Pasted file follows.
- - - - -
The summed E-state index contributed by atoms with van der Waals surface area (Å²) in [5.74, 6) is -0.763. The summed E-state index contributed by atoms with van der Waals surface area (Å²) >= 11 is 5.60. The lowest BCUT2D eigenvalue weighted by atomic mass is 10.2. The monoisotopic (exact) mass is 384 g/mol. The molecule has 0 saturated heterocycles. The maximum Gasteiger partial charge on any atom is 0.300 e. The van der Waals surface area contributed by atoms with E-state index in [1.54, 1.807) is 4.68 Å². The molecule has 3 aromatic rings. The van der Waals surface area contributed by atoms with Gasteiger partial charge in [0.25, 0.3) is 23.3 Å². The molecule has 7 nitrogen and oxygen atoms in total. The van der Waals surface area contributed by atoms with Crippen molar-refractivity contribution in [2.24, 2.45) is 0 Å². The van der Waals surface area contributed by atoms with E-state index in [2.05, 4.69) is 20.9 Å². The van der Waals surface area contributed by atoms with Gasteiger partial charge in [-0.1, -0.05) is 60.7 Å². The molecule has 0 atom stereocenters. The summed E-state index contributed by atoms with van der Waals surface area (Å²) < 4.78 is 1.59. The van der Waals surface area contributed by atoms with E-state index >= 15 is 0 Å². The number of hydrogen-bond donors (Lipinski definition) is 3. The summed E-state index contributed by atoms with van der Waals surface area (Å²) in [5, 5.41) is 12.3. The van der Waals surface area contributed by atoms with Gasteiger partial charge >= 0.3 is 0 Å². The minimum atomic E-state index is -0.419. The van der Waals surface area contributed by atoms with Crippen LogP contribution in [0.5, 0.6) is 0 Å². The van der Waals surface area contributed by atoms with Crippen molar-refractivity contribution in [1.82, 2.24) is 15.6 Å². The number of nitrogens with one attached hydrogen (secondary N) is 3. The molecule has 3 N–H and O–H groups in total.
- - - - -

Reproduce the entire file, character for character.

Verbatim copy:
The summed E-state index contributed by atoms with van der Waals surface area (Å²) in [5.74, 6) is -0.763. The summed E-state index contributed by atoms with van der Waals surface area (Å²) >= 11 is 5.60. The lowest BCUT2D eigenvalue weighted by atomic mass is 10.2. The monoisotopic (exact) mass is 384 g/mol. The molecule has 0 saturated heterocycles. The maximum Gasteiger partial charge on any atom is 0.300 e. The van der Waals surface area contributed by atoms with E-state index in [1.54, 1.807) is 4.68 Å². The molecule has 3 aromatic rings. The van der Waals surface area contributed by atoms with Gasteiger partial charge in [0.25, 0.3) is 23.3 Å². The molecule has 7 nitrogen and oxygen atoms in total. The van der Waals surface area contributed by atoms with Crippen molar-refractivity contribution in [2.24, 2.45) is 0 Å². The van der Waals surface area contributed by atoms with E-state index in [2.05, 4.69) is 20.9 Å². The van der Waals surface area contributed by atoms with Gasteiger partial charge in [-0.1, -0.05) is 60.7 Å². The molecule has 0 atom stereocenters. The summed E-state index contributed by atoms with van der Waals surface area (Å²) < 4.78 is 1.59. The van der Waals surface area contributed by atoms with E-state index >= 15 is 0 Å². The number of hydrogen-bond donors (Lipinski definition) is 3. The summed E-state index contributed by atoms with van der Waals surface area (Å²) in [5, 5.41) is 12.3. The van der Waals surface area contributed by atoms with Gasteiger partial charge >= 0.3 is 0 Å². The minimum atomic E-state index is -0.419. The van der Waals surface area contributed by atoms with Crippen LogP contribution in [0.5, 0.6) is 0 Å². The van der Waals surface area contributed by atoms with Crippen molar-refractivity contribution in [1.82, 2.24) is 15.6 Å². The number of nitrogens with one attached hydrogen (secondary N) is 3. The molecule has 3 N–H and O–H groups in total.